To make a fool of
Fool Fool, n. [OE. fol, n. & adj., F. fol, fou, foolish, mad; a fool, prob. fr. L. follis a bellows, wind bag, an inflated ball; perh. akin to E. bellows. Cf. {Folly}, {Follicle}.] 1. One destitute of reason, or of the common powers of understanding; an idiot; a natural. [1913 Webster]

2. A person deficient in intellect; one who acts absurdly, or pursues a course contrary to the dictates of wisdom; one without judgment; a simpleton; a dolt. [1913 Webster]

Extol not riches, then, the toil of fools. --Milton. [1913 Webster]

Experience keeps a dear school, but fools will learn in no other. --Franklin. [1913 Webster]

3. (Script.) One who acts contrary to moral and religious wisdom; a wicked person. [1913 Webster]

The fool hath said in his heart, There is no God. --Ps. xiv. 1. [1913 Webster]

4. One who counterfeits folly; a professional jester or buffoon; a retainer formerly kept to make sport, dressed fantastically in motley, with ridiculous accouterments. [1913 Webster]

Can they think me . . . their fool or jester? --Milton. [1913 Webster]

{April fool}, {Court fool}, etc. See under {April}, {Court}, etc.

{Fool's cap}, a cap or hood to which bells were usually attached, formerly worn by professional jesters.

{Fool's errand}, an unreasonable, silly, profitless adventure or undertaking.

{Fool's gold}, iron or copper pyrites, resembling gold in color.

{Fool's paradise}, a name applied to a limbo (see under {Limbo}) popularly believed to be the region of vanity and nonsense. Hence, any foolish pleasure or condition of vain self-satistaction.

{Fool's parsley} (Bot.), an annual umbelliferous plant ({[AE]thusa Cynapium}) resembling parsley, but nauseous and poisonous.

{To make a fool of}, to render ridiculous; to outwit; to shame. [Colloq.]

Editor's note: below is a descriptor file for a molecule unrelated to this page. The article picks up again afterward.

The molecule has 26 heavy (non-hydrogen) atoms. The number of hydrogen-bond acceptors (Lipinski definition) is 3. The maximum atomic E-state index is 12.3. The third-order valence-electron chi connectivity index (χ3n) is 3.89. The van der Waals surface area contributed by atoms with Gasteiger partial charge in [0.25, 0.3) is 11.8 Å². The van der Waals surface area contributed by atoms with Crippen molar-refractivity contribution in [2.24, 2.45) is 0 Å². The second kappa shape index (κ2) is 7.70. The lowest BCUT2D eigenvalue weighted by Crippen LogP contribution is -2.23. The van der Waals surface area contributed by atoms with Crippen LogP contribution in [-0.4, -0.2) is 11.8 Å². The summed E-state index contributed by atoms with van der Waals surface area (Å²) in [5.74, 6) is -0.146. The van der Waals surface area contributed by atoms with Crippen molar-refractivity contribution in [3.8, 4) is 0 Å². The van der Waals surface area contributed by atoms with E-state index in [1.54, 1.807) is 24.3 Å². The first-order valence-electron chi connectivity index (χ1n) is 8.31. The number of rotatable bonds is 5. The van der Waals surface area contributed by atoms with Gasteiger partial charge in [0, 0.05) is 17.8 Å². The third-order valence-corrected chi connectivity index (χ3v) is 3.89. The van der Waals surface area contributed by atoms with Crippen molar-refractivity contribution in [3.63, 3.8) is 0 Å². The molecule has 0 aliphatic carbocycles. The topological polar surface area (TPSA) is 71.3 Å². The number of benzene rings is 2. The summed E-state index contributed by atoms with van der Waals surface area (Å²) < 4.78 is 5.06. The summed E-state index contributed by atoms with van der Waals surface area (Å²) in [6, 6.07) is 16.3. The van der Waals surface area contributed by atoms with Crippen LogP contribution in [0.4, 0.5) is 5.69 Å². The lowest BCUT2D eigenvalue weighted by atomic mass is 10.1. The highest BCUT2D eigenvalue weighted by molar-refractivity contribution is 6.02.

{To play the fool}, to act the buffoon; to act a foolish part. ``I have played the fool, and have erred exceedingly.'' --1 Sam. xxvi. 21. [1913 Webster]


The Collaborative International Dictionary of English. 2000.

Look at other dictionaries:

  • make a fool of — or (informal)[make a monkey of] {v. phr.} To make (someone) look foolish. * /The boy made a fool of himself./ * /Mary s classmates made a fool of her by telling her the party was to be a masquerade./ …   Dictionary of American idioms

  • make a fool of — or (informal)[make a monkey of] {v. phr.} To make (someone) look foolish. * /The boy made a fool of himself./ * /Mary s classmates made a fool of her by telling her the party was to be a masquerade./ …   Dictionary of American idioms

  • To make a clean breast — Breast Breast (br[e^]st), n. [OE. brest, breost, As. bre[ o]st; akin to Icel. brj[=o]st, Sw. br[ o]st, Dan. bryst, Goth. brusts, OS. briost, D. borst, G. brust.] 1. The fore part of the body, between the neck and the belly; the chest; as, the… …   The Collaborative International Dictionary of English

  • To play the fool — Fool Fool, n. [OE. fol, n. & adj., F. fol, fou, foolish, mad; a fool, prob. fr. L. follis a bellows, wind bag, an inflated ball; perh. akin to E. bellows. Cf. {Folly}, {Follicle}.] 1. One destitute of reason, or of the common powers of… …   The Collaborative International Dictionary of English

  • A Bucket of Blood — Infobox Film name = A Bucket of Blood caption = Theatrical release poster. director = Roger Corman producer = Roger Corman writer = Charles B. Griffith starring = Dick Miller music = Fred Katz cinematography = Jacques R. Marquette editing =… …   Wikipedia

  • To make nothing of — Nothing Noth ing, n. [From no, a. + thing.] 1. Not anything; no thing (in the widest sense of the word thing); opposed to {anything} and {something}. [1913 Webster] Yet had his aspect nothing of severe. Dryden. [1913 Webster] 2. Nonexistence;… …   The Collaborative International Dictionary of English

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  • A Tale of a Tub — was the first major work written by Jonathan Swift, composed between 1694 and 1697 and published in 1704. It is arguably his most difficult satire, and perhaps his most masterly. The Tale is a prose parody which is divided into sections of… …   Wikipedia

  • To beg one for a fool — Beg Beg, v. t. [imp. & p. p. {Begged}; p. pr. & vb. n. {Begging}.] [OE. beggen, perh. fr. AS. bedecian (akin to Goth. bedagwa beggar), biddan to ask. (Cf. {Bid}, v. t.); or cf. beghard, beguin.] 1. To ask earnestly for; to entreat or supplicate… …   The Collaborative International Dictionary of English

  • To go a-begging — Beg Beg, v. t. [imp. & p. p. {Begged}; p. pr. & vb. n. {Begging}.] [OE. beggen, perh. fr. AS. bedecian (akin to Goth. bedagwa beggar), biddan to ask. (Cf. {Bid}, v. t.); or cf. beghard, beguin.] 1. To ask earnestly for; to entreat or supplicate… …   The Collaborative International Dictionary of English

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